Supermarkets are often hard to insure. There are at least three reasons for that: First, the number of coverages they need can be daunting. Second, the number of employees (workers compensation) and customers (general liability) that have to be covered can be even more daunting. Third and most important, the sheer number of claims they may incur and have to manage can be downright terrifying. If you think that sounds odd, consider just these four sources of claims:

  1. Slips and falls. Whether those slips and falls occur inside the store from spills and wet spots — or outside the store from ice, snow, and cracks or other defects in walking surfaces — the supermarket could have to manage claims for injuries to knees, ankles, hips, elbows, or skulls.
  2. Injuries to employees from loading, unloading, and other lifting tasks. Those kinds of tasks can lead to back strains, other muscle strains, tendon and ligament injuries, and more.
  3. Injuries to employees from cleaning and other equipment. Floor polishing machines and industrial vacuums can cause scrapes, lacerations, muscle strains, and other injuries.
  4. Spoilage from power outages or other reasons. Storms and aging power grids can cause power failures resulting in the loss of perishable inventory.

In any of those situations, the attendant claims have to be managed and adjudicated.

Connecting the Dots

To manage all those (types of) claims, you can record, manage, and adjudicate each claim separately. If you do, you’ll learn what your loss costs are, but you won’t be able to connect many dots.

Alternatively, if you adopt a flexible platform that constitutes one source for all of your claims information and gives you a disciplined process and workflow, you’ll be able to:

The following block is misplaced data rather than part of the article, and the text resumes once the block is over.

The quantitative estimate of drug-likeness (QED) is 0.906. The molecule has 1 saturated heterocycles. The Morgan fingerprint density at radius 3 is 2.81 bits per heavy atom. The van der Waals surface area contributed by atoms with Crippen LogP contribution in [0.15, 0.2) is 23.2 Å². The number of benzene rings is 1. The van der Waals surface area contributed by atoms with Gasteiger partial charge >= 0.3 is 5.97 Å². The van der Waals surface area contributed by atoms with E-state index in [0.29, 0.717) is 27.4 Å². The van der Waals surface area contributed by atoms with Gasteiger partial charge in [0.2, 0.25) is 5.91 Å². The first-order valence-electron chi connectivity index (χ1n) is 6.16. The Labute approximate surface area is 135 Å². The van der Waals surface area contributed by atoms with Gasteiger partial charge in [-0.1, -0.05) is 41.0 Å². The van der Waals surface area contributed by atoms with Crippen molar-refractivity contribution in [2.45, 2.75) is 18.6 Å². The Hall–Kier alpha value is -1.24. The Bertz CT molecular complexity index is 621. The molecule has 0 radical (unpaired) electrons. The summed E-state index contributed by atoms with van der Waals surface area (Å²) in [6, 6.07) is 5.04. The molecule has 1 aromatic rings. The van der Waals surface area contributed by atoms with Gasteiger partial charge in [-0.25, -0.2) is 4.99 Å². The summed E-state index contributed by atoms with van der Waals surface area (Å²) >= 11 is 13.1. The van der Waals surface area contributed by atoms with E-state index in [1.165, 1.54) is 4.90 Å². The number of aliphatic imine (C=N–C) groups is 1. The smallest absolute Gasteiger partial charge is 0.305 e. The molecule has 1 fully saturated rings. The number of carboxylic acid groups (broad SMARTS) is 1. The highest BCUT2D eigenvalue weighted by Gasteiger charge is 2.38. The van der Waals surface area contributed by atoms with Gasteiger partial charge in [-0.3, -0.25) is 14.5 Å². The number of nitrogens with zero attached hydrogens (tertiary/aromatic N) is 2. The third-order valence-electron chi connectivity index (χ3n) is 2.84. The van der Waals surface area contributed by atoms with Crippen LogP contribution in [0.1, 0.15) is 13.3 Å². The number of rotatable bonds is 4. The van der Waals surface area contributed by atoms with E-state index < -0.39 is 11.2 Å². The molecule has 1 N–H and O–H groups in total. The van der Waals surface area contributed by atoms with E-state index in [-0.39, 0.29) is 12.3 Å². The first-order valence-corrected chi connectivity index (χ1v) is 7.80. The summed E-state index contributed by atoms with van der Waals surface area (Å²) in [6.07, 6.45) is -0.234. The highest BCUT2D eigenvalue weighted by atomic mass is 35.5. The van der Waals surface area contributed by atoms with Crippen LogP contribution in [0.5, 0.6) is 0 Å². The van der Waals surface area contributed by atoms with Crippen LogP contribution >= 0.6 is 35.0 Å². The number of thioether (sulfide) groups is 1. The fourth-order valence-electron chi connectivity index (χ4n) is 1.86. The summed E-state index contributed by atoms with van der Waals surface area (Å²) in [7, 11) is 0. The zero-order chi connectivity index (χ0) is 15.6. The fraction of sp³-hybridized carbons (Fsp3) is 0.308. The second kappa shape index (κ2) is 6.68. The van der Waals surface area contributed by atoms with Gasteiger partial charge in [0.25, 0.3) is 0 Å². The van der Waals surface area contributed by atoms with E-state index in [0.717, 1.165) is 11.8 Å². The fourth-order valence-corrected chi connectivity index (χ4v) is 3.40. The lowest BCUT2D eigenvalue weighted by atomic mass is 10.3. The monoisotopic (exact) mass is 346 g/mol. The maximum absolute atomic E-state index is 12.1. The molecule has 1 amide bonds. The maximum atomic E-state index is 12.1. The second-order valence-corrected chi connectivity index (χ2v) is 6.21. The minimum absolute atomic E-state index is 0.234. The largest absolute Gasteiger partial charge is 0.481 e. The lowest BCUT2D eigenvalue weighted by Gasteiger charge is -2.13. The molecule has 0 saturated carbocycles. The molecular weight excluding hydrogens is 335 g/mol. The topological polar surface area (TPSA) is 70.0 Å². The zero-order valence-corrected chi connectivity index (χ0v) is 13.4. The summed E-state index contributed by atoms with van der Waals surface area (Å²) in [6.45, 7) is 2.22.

• Track all your loss costs
  • Identify the trends suggested by types of incidents, their locations, their causes, and their related claims
  • Determine ways to anticipate and, therefore, to mitigate such incidents in the future
  • Better manage your overall risks, regardless of their types or their corresponding incidents and claims
  • Lower your overall loss costs and, thereby, lower your liability, property, and workers compensation insurance premiums.

We don’t want to tell you what to do. But if it were our supermarket, we know what we’d do. And remember: You can’t manage what you don’t track.

Oh … uh … you missed a spot on aisle five.

You can tell you’re really deep in the claims weeds when you start thinking about subrogation. Since we are deep in the claims weeds, we have to think about it.

To put it simply, just in case you’re not deep in the claims weeds, subrogation refers to an insurance company’s seeking reimbursement for the costs of a claim from the party — or the insurance company of the party — responsible for damages that precipitated the claim. If responsibility is established and documented, subrogation can begin at any point in the process of settling a claim.

Here are some examples from a few different industries: